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The single leg pistol squat is a difficult movement for many people to perform. It requires a good amount of ankle/hip mobility, a ton of body coordination and excellence balance. Often athletes work tirelessly on perfecting this movement and still struggle with it. No matter how hard they try, they just can’t seem to perform a full pistol correctly😩 . I want to share with you today a simple 3-step beginner progression to building the perfect pistol. Perfecting these early steps will give you a good foundation for eventually moving to the full pistol (progressions I'll show at a later date).✅ . The 1st thing you need to learn how to do is hinge from the hips. The box touch down is a great way to learn this movement. Start by standing on a small box or weighted plate (usually 2 inches in height). Before you begin the squat, drive your hip backwards and bring your chest forward. This movement engages the powerhouse to your body (the posterior chain). Your bodyweight should feel completely balanced over the middle of your foot. Once the hip hinge is complete, begin to squat until the heel of your free leg taps the ground. After you have made contact, return to the start position. Make sure your knee stays in direct alignment with your toes during the entire movement. It should not rotate or collapse inwards whatsoever.👍🏻 . After you can do 20 reps in a row while completely balanced, start moving up the height of the box or set of plates. If you cannot do a smooth & balanced touch down from a height of 8 inches, your body is not yet ready to work on the full pistol. Solidify the fundamentals of the single leg squat first – THEN we'll work on the full pistol✅ . EVERY SINGLE PERSON should be capable of step 3! An inability to do so, means that your body has a major weak link that can easily lead to aches & pains down the road. I don't care if you are 15, 35 or 70 – you should be able to do a small single leg squat. Can you?! 🤔 . 🎵by @jookthefirst _________________________________ #Squat #SquatUniversity #Powerlifting #weightlifting #crossfit #training #wod #workout #gym #fit #fitfam #fitness #fitspo #oly #hookgrip #mobility #USAW #lifting #crossfitter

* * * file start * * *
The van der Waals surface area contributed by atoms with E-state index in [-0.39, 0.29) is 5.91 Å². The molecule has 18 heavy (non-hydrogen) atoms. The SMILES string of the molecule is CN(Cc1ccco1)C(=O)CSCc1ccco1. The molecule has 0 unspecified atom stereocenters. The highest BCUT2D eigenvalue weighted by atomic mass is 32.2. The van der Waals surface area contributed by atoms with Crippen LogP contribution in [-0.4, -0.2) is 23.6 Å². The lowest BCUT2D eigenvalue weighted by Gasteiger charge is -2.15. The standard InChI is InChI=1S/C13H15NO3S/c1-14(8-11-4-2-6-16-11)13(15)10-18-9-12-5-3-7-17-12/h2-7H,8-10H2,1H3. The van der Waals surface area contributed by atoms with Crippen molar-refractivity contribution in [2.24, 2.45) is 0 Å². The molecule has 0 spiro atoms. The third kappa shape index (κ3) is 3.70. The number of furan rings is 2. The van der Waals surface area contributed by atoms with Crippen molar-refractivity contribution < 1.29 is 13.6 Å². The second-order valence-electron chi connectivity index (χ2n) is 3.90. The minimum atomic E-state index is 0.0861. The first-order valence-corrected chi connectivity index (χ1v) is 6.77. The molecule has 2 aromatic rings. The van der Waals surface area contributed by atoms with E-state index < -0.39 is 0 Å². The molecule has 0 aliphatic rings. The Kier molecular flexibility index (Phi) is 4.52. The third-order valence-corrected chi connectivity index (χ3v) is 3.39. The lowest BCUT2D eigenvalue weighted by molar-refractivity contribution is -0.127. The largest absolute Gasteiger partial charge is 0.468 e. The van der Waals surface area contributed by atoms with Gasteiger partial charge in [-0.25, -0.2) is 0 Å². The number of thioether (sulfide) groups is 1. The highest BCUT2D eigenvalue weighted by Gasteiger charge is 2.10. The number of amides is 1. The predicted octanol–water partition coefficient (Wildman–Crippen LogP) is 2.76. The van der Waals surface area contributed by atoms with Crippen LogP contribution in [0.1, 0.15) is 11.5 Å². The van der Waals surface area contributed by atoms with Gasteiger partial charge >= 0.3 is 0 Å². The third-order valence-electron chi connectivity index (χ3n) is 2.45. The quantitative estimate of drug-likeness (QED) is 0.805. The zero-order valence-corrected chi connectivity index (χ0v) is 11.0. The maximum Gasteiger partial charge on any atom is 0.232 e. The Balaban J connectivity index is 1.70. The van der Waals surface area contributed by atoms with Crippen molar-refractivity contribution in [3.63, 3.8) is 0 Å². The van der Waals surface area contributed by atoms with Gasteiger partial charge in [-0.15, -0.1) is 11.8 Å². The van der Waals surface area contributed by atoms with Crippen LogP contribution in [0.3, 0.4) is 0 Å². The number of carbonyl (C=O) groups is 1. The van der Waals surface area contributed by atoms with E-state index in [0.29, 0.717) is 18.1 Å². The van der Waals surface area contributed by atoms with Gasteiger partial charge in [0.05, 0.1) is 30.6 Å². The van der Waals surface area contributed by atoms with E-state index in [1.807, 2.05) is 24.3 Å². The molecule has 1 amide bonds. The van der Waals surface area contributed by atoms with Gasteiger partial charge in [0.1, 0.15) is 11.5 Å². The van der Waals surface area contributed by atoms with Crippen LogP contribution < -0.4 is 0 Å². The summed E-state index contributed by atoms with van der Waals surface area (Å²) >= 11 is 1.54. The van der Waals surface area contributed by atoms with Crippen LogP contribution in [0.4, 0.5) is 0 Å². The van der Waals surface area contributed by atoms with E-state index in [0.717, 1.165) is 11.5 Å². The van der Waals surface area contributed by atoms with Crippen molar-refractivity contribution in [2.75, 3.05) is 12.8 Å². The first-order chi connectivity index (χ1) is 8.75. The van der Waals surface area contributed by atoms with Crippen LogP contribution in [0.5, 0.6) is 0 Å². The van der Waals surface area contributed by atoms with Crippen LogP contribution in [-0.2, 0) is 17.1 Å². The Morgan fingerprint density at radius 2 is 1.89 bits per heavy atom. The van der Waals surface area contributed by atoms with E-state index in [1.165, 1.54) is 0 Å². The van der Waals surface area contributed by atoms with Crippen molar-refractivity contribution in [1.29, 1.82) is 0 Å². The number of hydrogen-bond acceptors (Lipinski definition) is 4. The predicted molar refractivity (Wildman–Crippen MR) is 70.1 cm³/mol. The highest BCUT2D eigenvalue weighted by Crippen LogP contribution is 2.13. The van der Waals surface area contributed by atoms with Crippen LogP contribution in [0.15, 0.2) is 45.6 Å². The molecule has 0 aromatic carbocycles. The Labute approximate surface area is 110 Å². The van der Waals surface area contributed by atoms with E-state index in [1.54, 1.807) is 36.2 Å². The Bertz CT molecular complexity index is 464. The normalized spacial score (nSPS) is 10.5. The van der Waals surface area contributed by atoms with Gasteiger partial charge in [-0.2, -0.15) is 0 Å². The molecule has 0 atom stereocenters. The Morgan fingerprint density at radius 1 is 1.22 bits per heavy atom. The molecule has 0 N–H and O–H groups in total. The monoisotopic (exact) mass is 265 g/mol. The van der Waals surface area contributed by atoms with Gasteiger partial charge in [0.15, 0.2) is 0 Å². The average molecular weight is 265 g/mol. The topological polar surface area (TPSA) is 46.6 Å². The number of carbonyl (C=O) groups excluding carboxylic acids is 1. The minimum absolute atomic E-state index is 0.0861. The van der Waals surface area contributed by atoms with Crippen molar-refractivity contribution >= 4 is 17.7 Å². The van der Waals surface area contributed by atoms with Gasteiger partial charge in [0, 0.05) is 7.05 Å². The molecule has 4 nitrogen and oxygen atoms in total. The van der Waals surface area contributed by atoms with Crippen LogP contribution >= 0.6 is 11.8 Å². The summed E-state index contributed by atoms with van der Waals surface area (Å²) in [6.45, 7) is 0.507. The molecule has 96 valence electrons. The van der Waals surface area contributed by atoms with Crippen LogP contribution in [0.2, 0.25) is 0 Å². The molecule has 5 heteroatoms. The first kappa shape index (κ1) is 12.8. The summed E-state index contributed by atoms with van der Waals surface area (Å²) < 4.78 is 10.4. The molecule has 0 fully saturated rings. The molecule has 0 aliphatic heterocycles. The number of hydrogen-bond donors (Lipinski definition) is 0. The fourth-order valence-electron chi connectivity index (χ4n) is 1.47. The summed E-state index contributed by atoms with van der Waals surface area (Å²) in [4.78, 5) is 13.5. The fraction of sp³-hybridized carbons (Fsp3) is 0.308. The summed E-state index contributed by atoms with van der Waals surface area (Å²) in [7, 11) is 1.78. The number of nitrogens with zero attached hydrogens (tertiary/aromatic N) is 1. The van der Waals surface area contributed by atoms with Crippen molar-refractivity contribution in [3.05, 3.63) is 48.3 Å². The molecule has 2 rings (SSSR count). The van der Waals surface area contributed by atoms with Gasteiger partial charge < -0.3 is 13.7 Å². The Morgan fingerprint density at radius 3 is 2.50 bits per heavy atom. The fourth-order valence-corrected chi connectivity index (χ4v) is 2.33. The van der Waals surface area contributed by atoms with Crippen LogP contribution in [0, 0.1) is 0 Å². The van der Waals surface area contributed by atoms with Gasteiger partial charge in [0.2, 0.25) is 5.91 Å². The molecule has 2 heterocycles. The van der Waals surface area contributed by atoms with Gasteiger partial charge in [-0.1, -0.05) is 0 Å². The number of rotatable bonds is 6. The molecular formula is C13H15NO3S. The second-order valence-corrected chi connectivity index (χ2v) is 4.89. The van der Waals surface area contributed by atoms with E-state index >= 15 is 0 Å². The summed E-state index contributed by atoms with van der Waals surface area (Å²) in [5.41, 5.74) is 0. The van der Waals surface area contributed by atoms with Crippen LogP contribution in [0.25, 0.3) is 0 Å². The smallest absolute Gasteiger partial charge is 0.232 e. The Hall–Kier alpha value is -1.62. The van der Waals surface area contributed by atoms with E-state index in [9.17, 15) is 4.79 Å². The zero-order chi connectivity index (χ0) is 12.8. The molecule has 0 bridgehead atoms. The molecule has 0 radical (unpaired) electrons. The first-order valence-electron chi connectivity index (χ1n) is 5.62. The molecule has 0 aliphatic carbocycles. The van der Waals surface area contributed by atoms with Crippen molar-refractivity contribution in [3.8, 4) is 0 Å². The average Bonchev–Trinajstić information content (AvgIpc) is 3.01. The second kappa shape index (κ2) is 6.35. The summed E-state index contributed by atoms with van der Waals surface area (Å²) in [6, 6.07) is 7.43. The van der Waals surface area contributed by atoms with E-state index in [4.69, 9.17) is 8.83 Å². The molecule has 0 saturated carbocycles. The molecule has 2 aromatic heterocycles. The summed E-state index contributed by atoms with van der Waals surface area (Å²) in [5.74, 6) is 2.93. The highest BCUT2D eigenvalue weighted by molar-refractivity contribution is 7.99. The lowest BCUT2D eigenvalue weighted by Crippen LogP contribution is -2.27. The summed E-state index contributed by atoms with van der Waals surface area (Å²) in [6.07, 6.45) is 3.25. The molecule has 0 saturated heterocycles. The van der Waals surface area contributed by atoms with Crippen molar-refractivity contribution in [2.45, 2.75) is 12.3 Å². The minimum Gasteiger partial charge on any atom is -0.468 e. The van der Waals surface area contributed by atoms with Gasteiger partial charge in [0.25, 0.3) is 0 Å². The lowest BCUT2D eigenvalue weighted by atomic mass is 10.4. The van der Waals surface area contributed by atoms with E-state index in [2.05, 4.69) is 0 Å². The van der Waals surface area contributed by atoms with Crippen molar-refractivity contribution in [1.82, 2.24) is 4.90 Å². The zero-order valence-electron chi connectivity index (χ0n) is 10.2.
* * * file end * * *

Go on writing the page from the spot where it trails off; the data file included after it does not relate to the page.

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Elevated Pistol Squat